So I do not need to do as much review, I give my Junior-level Inorganic Chemistry class Review Quizzes. Literally, I give them the quiz a week ahead of time and, with very minor changes, give them the same quiz. I have a tutor session online the night before the quiz and, not surprisingly, they have questions over the quiz. Thus, it becomes a not-too-subtle way for me to get an extra hour of discussion over general chemistry material for those who need it.
In the chapter on Molecular Structure and Bonding, hypervalent compound structure is a chronic challenge, not just for General Chemistry students, but for my Inorg-Chem students. The discussion led to a simpler, quicker way of determining the number of lone pairs on the hypervalent central atom. It is an extension and a twist on Counting Bonds method of determining the formal charge on atoms. It can be extended to any molecule comprised exclusively of single bonds and zero formal charges.
The discussion is given below in bullet format suitable for lecture notes or PowerPoint.
- Hypervalent compounds:
- More than octet of electrons
- Noble gas compounds are by definition hypervalent.
- They start with 8 electrons.
- Bonding shares more electrons.
- There are also hypervalent compounds that have a central atom of Group V, VI and VII and n = 3 or higher with a lot of halides (particularly F).
- To have a zero formal charge on the central atom:
- The even groups (18 and 16) need to have an even # of bonds.
- The odd groups (17 and 15) need an odd # of bonds.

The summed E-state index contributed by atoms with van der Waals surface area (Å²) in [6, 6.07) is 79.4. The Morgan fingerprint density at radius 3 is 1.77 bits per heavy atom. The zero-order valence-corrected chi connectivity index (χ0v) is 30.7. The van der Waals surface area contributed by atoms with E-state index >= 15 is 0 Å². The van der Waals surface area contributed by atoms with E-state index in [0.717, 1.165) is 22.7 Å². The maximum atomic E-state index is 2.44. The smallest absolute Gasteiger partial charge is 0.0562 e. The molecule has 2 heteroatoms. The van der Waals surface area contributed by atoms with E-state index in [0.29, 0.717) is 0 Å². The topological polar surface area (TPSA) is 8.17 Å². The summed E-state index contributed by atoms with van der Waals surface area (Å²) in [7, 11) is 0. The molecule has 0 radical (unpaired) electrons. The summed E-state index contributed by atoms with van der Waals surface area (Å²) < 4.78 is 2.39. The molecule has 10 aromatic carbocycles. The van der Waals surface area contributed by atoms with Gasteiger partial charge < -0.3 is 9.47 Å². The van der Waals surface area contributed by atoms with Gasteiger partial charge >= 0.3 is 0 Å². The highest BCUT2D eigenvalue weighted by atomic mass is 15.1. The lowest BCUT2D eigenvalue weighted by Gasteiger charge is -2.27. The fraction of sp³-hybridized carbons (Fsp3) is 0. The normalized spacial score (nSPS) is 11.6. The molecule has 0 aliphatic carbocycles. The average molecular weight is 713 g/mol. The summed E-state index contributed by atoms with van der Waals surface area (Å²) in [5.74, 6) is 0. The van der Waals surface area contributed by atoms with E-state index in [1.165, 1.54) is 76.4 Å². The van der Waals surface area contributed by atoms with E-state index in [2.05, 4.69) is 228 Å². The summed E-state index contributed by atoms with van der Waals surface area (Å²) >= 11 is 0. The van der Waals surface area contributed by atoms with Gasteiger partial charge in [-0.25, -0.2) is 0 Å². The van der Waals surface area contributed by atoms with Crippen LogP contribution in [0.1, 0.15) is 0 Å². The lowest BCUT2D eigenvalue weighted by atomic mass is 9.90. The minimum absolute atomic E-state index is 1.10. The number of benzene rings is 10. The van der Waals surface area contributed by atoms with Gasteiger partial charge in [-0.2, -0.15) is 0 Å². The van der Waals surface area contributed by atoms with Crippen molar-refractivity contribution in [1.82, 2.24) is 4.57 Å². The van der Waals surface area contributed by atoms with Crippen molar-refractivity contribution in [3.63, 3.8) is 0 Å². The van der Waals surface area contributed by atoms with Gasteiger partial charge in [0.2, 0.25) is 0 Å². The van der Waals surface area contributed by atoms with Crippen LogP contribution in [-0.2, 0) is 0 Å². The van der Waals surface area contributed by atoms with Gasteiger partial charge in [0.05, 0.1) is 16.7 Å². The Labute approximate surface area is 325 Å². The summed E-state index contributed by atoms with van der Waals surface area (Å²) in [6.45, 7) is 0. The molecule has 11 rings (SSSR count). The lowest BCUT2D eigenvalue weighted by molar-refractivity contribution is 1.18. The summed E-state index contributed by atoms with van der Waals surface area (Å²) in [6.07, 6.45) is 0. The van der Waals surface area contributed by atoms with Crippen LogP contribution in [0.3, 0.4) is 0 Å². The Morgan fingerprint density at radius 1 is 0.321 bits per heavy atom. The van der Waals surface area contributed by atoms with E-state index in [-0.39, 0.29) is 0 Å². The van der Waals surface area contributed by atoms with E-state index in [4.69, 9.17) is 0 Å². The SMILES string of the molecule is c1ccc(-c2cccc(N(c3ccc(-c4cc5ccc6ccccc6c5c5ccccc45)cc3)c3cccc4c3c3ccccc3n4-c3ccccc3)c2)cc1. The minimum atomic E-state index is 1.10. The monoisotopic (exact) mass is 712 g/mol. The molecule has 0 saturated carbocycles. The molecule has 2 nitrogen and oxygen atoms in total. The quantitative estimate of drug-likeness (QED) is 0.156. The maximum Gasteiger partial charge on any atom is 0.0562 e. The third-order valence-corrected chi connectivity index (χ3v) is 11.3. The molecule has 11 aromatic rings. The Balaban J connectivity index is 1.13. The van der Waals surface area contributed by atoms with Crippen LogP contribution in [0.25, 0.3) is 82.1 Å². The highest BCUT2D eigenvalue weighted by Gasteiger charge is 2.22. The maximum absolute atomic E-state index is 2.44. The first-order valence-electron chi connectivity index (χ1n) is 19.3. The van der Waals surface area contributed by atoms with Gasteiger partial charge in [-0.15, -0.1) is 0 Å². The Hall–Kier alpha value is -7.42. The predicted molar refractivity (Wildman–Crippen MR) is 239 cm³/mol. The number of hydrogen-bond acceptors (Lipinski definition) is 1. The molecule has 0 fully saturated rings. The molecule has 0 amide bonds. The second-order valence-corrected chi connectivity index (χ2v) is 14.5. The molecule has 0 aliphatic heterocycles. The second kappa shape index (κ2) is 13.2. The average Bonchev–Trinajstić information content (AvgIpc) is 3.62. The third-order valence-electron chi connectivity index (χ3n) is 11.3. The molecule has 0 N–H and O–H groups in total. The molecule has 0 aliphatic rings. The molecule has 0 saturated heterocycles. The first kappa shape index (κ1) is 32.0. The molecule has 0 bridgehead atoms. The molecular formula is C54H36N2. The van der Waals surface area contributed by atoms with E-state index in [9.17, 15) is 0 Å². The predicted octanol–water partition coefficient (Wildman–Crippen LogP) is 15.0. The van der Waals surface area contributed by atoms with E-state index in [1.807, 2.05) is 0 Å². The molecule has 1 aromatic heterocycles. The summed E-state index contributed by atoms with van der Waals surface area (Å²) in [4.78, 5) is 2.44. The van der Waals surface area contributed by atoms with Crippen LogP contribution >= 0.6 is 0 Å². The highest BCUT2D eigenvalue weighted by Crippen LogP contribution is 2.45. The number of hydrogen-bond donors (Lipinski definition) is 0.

- Lone pairs add to bonding electrons to minimize formal charge.
- (Group # of central atom – # of halides)/2 = # lone pairs
Here is a table illustrating the results across the p-block. (X = halide, l.p. = lone pair, steric # = l.p + X)
|Group #||# of X||# of l.p.||Steric #||Examples|
The explanation seems obvious to us as instructors, but for the students this was a revelation. The halides (and you can consider hydrogen a halide in this context) have:
(1) one opening in their valence shell, i.e. one place for an electron from another atom to bind, and
(2) an electron in the same orbital to donate to make a 2-electron bond to another atom.
Put more philosophically, "empty is not nothing, it is the capability to be filled". The halide has one electron and one "empty" to interact with the central atom. The glass is both ½ filled and ½ empty.
This method could be expanded upon to deal with multiple-bonded systems, but there are better ways of doing that. However, I have never seen a particularly satisfying method to determine number of lone pairs and by extension the steric number for hypervalent molecules. This method does just that in a simple way that builds chemical intuition, and has the added bonus of being expandable to hypovalent and certain octet structures.